Malum Prohibitum Moderator Staff Member

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    They did have such a work-related exemption originally, but there was such an outcry (justified, I might add) that they lost the exemption in 1996. Unfortunately, this law is not enforced very much, so there are still a lot of officers out there violating this federal law with no real fear of prosecution or firing.
     
  8. Malum Prohibitum

    Malum Prohibitum Moderator Staff Member

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  9. Malum Prohibitum

    Malum Prohibitum Moderator Staff Member

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    http://www.pennyharrington.com/gunbanfacts.htm
     
  10. legacy38

    legacy38 Active Member

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    I'm familiar of the instances of when the law was passed. My post was in response to the implication that it is a ongoing issue with officers constantly being fired for DV convictions. While I'm sure that it does happen from time to time, it is by no means a common place occurence, at least not in the eight plus years I've been on the job.

    One could contact GA POST ( www.gapost.org ) and ask for the current numbers on officers losing their certifications and find out exactly.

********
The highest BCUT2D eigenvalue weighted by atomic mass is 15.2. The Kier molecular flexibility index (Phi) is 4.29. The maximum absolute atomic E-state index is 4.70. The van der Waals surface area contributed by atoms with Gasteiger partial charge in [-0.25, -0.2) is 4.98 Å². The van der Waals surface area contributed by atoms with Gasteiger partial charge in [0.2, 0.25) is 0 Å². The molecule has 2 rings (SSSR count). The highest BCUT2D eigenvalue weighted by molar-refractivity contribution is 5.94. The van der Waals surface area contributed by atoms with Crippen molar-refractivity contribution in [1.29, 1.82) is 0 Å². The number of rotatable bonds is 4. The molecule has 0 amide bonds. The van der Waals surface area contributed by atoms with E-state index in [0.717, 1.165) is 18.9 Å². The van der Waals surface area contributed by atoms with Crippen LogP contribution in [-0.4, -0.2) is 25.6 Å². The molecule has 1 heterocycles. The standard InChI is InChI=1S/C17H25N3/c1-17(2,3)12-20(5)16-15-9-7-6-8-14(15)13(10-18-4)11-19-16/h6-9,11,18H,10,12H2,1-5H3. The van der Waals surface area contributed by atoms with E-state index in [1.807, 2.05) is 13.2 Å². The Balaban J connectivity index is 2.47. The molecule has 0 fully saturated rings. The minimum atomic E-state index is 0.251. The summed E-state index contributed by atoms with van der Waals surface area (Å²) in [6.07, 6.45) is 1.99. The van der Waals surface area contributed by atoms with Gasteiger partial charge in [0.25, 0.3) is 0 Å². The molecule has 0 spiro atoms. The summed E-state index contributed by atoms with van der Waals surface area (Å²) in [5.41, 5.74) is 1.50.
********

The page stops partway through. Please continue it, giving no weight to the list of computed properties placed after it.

I've only been on the job for eight plus years, but I was 27 when I went to the academy.
     
  11. Malum Prohibitum

    Malum Prohibitum Moderator Staff Member

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    http://www.dartguy.com/cop/gunlaw.html
     
  12. Malum Prohibitum

    Malum Prohibitum Moderator Staff Member

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    From the same link.

    :lol:

     
  13. Malum Prohibitum

    Malum Prohibitum Moderator Staff Member

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    Same link.
     
  14. Malum Prohibitum

    Malum Prohibitum Moderator Staff Member

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  15. Malum Prohibitum

    Malum Prohibitum Moderator Staff Member

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    Here is the only actual study I could find on the issue. It cites earlier studies, on of which shows that domestic violence by police officers is even higher than for military families, and four times as high as the general population. That's no small difference.
     
  16. Malum Prohibitum

    Malum Prohibitum Moderator Staff Member

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    Or maybe they think this is a bad law and violates the U.S. Constitution? Maybe we have some principled politicians out west?

    Remember when Montana refused to do the Brady stuff?
     
  17. ber950

    ber950 Active Member

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    Its not a problem now because depts go out of their way to not charge officers with DV. Don't even try to tell me it doesn't happen. I know better.
     
  18. Malum Prohibitum

    Malum Prohibitum Moderator Staff Member

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    http://www.trib.com/articles/2008/03/16 ... 023662.txt